This activity required you to work as a team to discover new information, answer questions and present ideas to the rest of the group. How well do you think you worked as a team to do this? Think about the way you communicated and listened to each other throughout. Is there anything you would do differently next time?


All activities must be safely managed. You must complete a thorough risk assessment and take appropriate steps to reduce risk. Use the safety checklist to help you plan and risk assess your activity. Always get approval for the activity, and have suitable supervision and an InTouch process.


Supervise young people appropriately when they’re using scissors. Store all sharp objects securely, out of the reach of young people.

Online safety

Supervise young people when they’re online and give them advice about staying safe. Take a look at our online safety or bullying guidance. The NSPCC offers more advice and guidance, too. If you want to know more about specific social networks and games, Childnet has information and safety tips for apps. You can also report anything that’s worried you online to the Child Exploitation and Online Protection CommandAs always, if you’ve got concerns about a young person’s welfare, including their online experiences, follow the Yellow Card to make a report.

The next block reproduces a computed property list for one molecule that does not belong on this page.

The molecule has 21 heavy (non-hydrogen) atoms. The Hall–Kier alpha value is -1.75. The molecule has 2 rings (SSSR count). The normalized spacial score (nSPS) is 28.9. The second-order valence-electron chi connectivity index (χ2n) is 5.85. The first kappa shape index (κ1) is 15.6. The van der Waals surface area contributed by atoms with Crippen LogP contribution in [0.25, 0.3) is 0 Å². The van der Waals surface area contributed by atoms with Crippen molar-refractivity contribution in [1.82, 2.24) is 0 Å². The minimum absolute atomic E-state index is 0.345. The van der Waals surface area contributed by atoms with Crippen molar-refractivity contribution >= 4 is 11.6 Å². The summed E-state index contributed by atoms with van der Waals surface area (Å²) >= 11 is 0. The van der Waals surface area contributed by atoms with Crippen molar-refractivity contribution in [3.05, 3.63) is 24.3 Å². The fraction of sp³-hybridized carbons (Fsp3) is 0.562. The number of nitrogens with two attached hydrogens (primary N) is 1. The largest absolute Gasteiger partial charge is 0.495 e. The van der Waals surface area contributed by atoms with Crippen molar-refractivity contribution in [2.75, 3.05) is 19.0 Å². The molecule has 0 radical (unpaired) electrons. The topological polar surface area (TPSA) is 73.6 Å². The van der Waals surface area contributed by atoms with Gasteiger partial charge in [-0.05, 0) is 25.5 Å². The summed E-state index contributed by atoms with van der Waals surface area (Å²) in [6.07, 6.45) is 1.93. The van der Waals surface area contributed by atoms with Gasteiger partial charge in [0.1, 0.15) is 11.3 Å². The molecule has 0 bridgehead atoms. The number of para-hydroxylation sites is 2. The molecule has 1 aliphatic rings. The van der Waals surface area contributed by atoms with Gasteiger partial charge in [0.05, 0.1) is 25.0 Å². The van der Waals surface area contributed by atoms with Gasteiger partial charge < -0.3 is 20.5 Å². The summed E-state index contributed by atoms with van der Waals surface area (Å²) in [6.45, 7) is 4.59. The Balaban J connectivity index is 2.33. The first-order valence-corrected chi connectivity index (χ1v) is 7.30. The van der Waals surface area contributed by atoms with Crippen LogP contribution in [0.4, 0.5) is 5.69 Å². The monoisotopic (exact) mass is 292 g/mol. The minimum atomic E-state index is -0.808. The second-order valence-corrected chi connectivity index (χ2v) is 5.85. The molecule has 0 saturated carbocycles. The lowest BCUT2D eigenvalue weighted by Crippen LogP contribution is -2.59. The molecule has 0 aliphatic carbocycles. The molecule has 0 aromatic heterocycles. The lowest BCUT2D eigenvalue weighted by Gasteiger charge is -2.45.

Smaller groups, pairing up or individual work could make all aspects of this activity, from research to quiz-writing, more or less challenging.

  • Anyone who’s uncomfortable talking in front of the whole group could present to a smaller group or provide written information.
  • Make sure everyone has everything they need to complete the tasks in this activity. Make sure that devices are correctly set up for each individual user.

All Scout activities should be inclusive and accessible.

Consider getting everyone to complete a presentation of what Scouts means to them. Get them to think about how it’s helped them in their life and how it can help other people all over the world. They can present this to the rest of the group or to leaders.

Everyone has the chance to research and create their own questions, research projects from around the world and think about new projects for the Scout Movement in the future.